Oct 07, 2010
MUSETT: Bring on the music!



The instrument known as MUSETT1 detected its first heavy nuclei during a commissioning experiment that took place in early April 2010 at the GANIL2 accelerator in Caen. MUSETT was built for identifying very heavy elements: transfermium, which are the elements beyond fermium (Z=100).  Nuclear physicists are interested in these extreme state of matter for testing the theoretical models that describe the nuclei. Initial results obtained with MUSETT are highly satisfactory, providing very good identification of the produced isotopes, thanks to an original method called ‘genetic correlations’. This method can tag nuclei by detecting its decay. MUSETT provides a preview of the detection for the future Super Separator Spectrometer S3, dedicated to the hyper-intense SPIRAL23 beams, which will allow scientists to explore the heaviest nuclei.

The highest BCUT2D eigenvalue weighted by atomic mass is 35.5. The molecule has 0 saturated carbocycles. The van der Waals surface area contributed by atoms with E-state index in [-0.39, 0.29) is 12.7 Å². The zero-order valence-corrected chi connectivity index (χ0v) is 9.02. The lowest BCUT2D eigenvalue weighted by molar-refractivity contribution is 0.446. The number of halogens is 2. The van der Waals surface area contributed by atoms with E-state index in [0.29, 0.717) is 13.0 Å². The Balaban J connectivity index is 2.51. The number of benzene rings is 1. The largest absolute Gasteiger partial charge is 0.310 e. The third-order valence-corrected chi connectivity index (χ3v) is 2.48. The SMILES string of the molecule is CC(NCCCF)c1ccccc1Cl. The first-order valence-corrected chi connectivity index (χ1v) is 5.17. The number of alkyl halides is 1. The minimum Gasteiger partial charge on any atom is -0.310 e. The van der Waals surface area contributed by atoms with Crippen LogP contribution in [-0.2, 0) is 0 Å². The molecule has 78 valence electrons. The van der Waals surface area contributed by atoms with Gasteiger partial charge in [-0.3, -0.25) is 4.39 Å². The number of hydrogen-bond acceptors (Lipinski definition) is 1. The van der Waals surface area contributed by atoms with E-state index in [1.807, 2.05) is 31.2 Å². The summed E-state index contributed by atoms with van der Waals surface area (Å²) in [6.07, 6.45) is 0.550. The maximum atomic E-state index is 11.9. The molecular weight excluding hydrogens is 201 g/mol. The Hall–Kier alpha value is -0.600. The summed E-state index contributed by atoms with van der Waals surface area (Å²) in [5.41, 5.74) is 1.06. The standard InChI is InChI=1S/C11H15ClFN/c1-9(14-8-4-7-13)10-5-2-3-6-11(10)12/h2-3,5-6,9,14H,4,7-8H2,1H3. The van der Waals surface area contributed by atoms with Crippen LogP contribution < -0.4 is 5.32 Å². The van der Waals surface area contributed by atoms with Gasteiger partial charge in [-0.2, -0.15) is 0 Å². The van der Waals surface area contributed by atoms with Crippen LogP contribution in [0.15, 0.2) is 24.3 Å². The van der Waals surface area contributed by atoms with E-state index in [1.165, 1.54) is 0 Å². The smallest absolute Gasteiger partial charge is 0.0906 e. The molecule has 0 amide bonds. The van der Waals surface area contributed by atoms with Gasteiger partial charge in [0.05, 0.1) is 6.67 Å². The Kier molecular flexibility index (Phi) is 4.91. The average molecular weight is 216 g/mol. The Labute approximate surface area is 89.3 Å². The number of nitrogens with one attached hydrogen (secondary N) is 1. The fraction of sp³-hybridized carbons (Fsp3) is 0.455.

MUSETT: Bring on the music!

Figure 1: MUSETT wall made of four silicon detectors with its front-end electronics.





















Christophe THEISEN





1MUSETT: MUr de Silicium pour l’Etude des Transfermiens par Tagging -silicon wall for the study of transfermians by tagging

2GANIL: Grand Accélérateur National d’Ions Lourds -Large-scale heavy-ion accelerator
3SPIRAL2: Séparation et Production d’Ions RAdioactifs en Ligne -online radioactive ion beam facility

#2908 - Last update : 11/03 2010


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